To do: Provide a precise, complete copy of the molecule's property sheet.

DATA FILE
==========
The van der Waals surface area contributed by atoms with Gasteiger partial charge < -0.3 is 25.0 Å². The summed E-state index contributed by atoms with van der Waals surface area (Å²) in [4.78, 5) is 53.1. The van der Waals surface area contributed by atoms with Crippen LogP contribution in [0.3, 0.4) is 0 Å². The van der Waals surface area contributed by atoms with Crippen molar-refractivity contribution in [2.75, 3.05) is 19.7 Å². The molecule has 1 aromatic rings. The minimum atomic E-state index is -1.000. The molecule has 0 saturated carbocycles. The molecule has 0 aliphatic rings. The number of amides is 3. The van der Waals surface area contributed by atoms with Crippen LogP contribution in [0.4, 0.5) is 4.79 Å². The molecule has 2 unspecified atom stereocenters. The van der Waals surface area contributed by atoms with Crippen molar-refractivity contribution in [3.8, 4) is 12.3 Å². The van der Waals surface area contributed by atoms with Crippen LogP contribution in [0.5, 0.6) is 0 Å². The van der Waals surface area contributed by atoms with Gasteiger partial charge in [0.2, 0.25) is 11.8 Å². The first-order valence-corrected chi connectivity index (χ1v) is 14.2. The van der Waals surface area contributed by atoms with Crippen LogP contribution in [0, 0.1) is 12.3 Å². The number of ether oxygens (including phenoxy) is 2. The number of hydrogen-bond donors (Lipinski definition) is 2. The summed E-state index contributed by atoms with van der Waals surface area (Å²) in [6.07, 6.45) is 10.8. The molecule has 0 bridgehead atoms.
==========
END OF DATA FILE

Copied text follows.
The van der Waals surface area contributed by atoms with Gasteiger partial charge < -0.3 is 25.0 Å². The summed E-state index contributed by atoms with van der Waals surface area (Å²) in [4.78, 5) is 53.1. The van der Waals surface area contributed by atoms with Crippen LogP contribution in [0.3, 0.4) is 0 Å². The van der Waals surface area contributed by atoms with Crippen molar-refractivity contribution in [2.75, 3.05) is 19.7 Å². The molecule has 1 aromatic rings. The minimum atomic E-state index is -1.000. The molecule has 0 saturated carbocycles. The molecule has 0 aliphatic rings. The number of amides is 3. The van der Waals surface area contributed by atoms with Crippen LogP contribution in [0.4, 0.5) is 4.79 Å². The molecule has 2 unspecified atom stereocenters. The van der Waals surface area contributed by atoms with Crippen molar-refractivity contribution in [3.8, 4) is 12.3 Å². The van der Waals surface area contributed by atoms with Crippen LogP contribution in [0.5, 0.6) is 0 Å². The van der Waals surface area contributed by atoms with Gasteiger partial charge in [0.2, 0.25) is 11.8 Å². The first-order valence-corrected chi connectivity index (χ1v) is 14.2. The van der Waals surface area contributed by atoms with Crippen LogP contribution in [0, 0.1) is 12.3 Å². The number of ether oxygens (including phenoxy) is 2. The number of hydrogen-bond donors (Lipinski definition) is 2. The summed E-state index contributed by atoms with van der Waals surface area (Å²) in [6.07, 6.45) is 10.8. The molecule has 0 bridgehead atoms.